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Re: [perl #27392] 5.8.2 cores or loops using hashref as subscript

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Karl Williamson
January 29, 2012 13:10
Re: [perl #27392] 5.8.2 cores or loops using hashref as subscript
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On 01/29/2012 01:56 PM, Dave Mitchell wrote:
> On Fri, Jan 27, 2012 at 07:50:25PM -0800, James E Keenan via RT wrote:
>> I reviewed this older ticket tonight.  Trimming the last post:
>> #####
>> On Fri Mar 05 04:19:24 2004, wrote:
>> ...
>>> I agree - my code was in error.  But I don't like being able to core
>>> an interpreter (and not get any indication of why).
>> So it appears the OP concedes he was attempting something he should not
>> have.  When I run the attached program -- which throws 'use strict' and
>> 'use warnings' around the OP's code -- I get:
>> #####
>> $ perl
>> Useless use of hash element in void context at line 10.
>> X: 1
>> X: HASH(0x1804180)
>> Use of reference "HASH(0x1804180)" as array index at line 10.
>> Use of uninitialized value $_ in concatenation (.) or string at
>> line 9.
>> X:
>> Use of uninitialized value $_ in array element at line 10.
>> Can't use string ("1") as a HASH ref while "strict refs" in use at
>> line 10.
>> #####
>> So I am amply warned of my bad behavior.  I recommend we close this ticket.
> I disagree. The OP pointed out that the code segfaulted. Bad perl code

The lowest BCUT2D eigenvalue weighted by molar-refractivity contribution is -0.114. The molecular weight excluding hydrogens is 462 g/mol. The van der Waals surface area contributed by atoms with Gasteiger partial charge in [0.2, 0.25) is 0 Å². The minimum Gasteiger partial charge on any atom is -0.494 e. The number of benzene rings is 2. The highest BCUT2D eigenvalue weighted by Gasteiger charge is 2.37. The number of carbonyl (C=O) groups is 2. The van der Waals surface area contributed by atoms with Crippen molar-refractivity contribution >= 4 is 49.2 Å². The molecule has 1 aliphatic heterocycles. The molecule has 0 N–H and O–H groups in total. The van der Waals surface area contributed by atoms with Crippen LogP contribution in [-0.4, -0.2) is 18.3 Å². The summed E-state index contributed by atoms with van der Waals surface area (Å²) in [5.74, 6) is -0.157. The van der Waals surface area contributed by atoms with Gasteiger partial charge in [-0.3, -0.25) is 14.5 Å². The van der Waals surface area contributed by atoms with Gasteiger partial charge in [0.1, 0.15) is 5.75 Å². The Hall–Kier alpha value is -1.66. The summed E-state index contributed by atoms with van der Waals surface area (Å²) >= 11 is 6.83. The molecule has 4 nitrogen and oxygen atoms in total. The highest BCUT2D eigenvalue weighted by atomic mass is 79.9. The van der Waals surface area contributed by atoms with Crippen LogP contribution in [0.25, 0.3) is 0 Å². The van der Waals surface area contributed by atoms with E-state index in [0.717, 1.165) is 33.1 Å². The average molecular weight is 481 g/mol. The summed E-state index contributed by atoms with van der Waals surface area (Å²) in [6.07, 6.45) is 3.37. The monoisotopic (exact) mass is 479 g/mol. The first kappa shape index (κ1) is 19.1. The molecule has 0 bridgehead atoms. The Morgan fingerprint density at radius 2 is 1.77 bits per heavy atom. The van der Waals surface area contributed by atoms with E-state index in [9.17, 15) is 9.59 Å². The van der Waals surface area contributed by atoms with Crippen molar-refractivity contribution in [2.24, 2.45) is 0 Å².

> shouldn't segfault. There appear to be a couple of possible issues;
> The first is modifying (extending) the array be looped over; this has
> traditionally been regarded as a Bad Thing to do, although I think we
> handle this now.
> The second issue is that doing $array[$ref] numfies the address of $ref
> and so indexes a huge array element. I think the OP's code was segfaulting
> when doing address calculations that overflowed a 32-bit address.
> IIRC, we've since hardened the array indexing code to be more robust against
> this sort of thing.
> So, I think we've *probably* fixed this. but it would be nice if someone
> could bisect this.
> It might be as simple as, doing on a 32-bit system), $a[1073840232]
> (based on the OP's stack trace).

I run on a 32 bit system, and I ran this
perl5.8.9 -e 'print $a[1073840232]'
Name "main::a" used only once: possible typo at -e line 1.
Use of uninitialized value in print at -e line 1.

which is the earliest perl version I have.

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